Avoid tax surprises in retirement by putting savings into several "buckets," including a 401(k) and home equity. But know your life goals first
I recently asked a dozen financial planners to name the principal tax issues that can affect one's retirement finances.
Some planners responded with specific tips that might not apply to all taxpayers, such as setting up some type of corporation for a part-time retirement business, or a spousal IRA for your non-working spouse.
But almost all planners put the most emphasis on two basic messages. First, keep in mind that tax laws can change at any time—the continuing debate over when and whether to extend the Bush tax cuts is a case in point. Second, as financial planner Gayle Buff of Newton Highlands, Mass., says, your best bet for protecting your savings from tax law changes over the decades is "hedging; using a variety of retirement savings vehicles" that are subject to different tax rates.
Maximizing Retirement Income
When you're younger and retirement is many years away, it's easy to just let all your contributions accumulate in a 401(k) or other tax-deferred retirement account, and benefit from the tax break while you have a good income. But if you use this strategy your whole working life it could result in lower retirement income than if you'd diversified into different types of accounts. That's because, at least under current law, when you're ready to start using the money to pay your retirement expenses, withdrawals from these tax-deferred accounts will incur ordinary income tax, which for most BusinessWeek readers will be higher than paying capital gains tax.
In 2008, if you are an individual taxpayer and your taxable retirement income is $78,850 or more, the marginal tax rate will be 25%. If your taxable income is higher, all those thousands or millions you've nurtured and accumulated with wise investment decisions over the years, in effect, could be subject to that rate or as much as 35%. (To see the 2008 income tax rate tables click here.)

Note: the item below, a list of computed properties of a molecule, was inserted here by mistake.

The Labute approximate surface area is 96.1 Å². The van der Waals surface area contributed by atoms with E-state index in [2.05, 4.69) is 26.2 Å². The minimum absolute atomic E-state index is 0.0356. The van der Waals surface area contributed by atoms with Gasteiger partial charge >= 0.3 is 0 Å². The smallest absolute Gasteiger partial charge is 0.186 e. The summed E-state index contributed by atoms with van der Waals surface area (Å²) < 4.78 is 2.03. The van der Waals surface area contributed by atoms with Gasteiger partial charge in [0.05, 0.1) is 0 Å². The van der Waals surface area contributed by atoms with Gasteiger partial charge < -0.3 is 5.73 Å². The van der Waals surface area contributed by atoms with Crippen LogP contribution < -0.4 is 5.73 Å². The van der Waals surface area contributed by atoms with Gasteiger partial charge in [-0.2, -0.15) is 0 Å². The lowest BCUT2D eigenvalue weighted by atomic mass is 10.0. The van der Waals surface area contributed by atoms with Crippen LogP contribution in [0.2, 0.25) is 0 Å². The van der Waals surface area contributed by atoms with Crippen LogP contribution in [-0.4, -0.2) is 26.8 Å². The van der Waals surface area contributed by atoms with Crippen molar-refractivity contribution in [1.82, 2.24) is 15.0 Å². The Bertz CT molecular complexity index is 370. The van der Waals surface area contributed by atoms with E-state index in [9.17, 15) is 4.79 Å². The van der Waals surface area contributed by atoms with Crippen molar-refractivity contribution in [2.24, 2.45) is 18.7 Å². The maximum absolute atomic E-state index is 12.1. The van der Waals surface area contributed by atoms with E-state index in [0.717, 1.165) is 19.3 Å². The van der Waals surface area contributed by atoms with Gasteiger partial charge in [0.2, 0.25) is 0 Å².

In contrast, if you claimed the same amount of long-term capital gains from a taxable investment account with exactly the same funds or stocks, held for at least a year and a day, under current law in most cases you would only pay capital gains tax of 15%. (For details on capital gains taxes click here.
Diversify: Roth to Mortgage
One easy way to avoid this "tax trap," as Bradley Bofford, a financial planner in Fairfield, N.J., calls it, is to put as much money as possible into a Roth 401(k). But not only would this violate the principle of tax diversification of your investments, it would also hike your tax bills, something you probably don't want to risk while you're already paying taxes on a full-time salary. Instead, Bofford suggests the following to divvy up savings as you work toward retirement: Make 401(k) contributions up to the level of the employer match and, if you meet the income requirements (modified adjusted gross income of $159,000 for joint filers; $101,000 for individual taxpayers), put the rest into a Roth IRA, so there will be no income tax on withdrawals during your golden years.
Susan Elser, a planner in Indianapolis, suggests further diversifying your pre-retirement assets into as many as five "buckets": A 401(k)-type tax-deferred plan, a Roth IRA, a personal investment account, liquid cash reserves, and home equity. In the home-equity bucket, Elser says, for many people, not having to worry about paying a mortgage is worth losing their mortgage interest deduction. The catch here is that the value of the deduction depends on how much you owe on your mortgage and the type of loan you have. Retirees who have had their house for many years may be paying off mostly principal, and only a small amount of tax-deductible interest.
Retirees who have a substantial income, who could profit from offsetting deductions, could benefit most from keeping a mortgage. This could apply, for example, if you're buying a new home for your retirement. Shawn Sandoval, a financial planner in Irvine, Calif., suggests another way to get around the problem of having mostly principal to pay off: have an interest-only mortgage. If this idea tempts you, keep in mind that interest-only mortgages come with risks—you will not be building any home equity and at some point, the bill for the principal will come due.
Successful retirement planning, of course, requires developing a vision of the retirement lifestyle you want, coming up with a multifaceted plan, and then taking specific steps to implement it.
So before you allow yourself to get too embroiled in the fine points of the tax code, you should also follow the advice of financial planner F. Dennis De Stefano of Maui, Hawaii, who reminds us that "tax reduction is a means to an end, your life goals, not an end in itself."